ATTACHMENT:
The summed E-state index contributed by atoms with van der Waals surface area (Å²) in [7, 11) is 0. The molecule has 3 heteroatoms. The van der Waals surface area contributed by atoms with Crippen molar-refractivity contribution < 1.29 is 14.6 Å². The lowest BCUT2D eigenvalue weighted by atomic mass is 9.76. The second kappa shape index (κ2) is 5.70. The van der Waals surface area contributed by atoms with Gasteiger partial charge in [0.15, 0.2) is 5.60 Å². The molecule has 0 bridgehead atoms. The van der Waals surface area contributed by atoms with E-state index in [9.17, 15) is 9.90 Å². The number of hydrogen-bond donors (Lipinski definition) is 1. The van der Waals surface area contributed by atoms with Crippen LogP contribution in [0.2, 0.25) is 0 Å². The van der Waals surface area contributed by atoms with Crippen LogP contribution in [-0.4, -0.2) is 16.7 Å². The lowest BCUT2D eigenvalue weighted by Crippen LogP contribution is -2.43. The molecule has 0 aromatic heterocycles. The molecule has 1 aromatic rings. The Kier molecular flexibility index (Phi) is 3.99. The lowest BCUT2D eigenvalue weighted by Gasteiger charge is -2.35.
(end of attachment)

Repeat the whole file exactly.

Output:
The summed E-state index contributed by atoms with van der Waals surface area (Å²) in [7, 11) is 0. The molecule has 3 heteroatoms. The van der Waals surface area contributed by atoms with Crippen molar-refractivity contribution < 1.29 is 14.6 Å². The lowest BCUT2D eigenvalue weighted by atomic mass is 9.76. The second kappa shape index (κ2) is 5.70. The van der Waals surface area contributed by atoms with Gasteiger partial charge in [0.15, 0.2) is 5.60 Å². The molecule has 0 bridgehead atoms. The van der Waals surface area contributed by atoms with E-state index in [9.17, 15) is 9.90 Å². The number of hydrogen-bond donors (Lipinski definition) is 1. The van der Waals surface area contributed by atoms with Crippen LogP contribution in [0.2, 0.25) is 0 Å². The van der Waals surface area contributed by atoms with Crippen LogP contribution in [-0.4, -0.2) is 16.7 Å². The lowest BCUT2D eigenvalue weighted by Crippen LogP contribution is -2.43. The molecule has 0 aromatic heterocycles. The molecule has 1 aromatic rings. The Kier molecular flexibility index (Phi) is 3.99. The lowest BCUT2D eigenvalue weighted by Gasteiger charge is -2.35.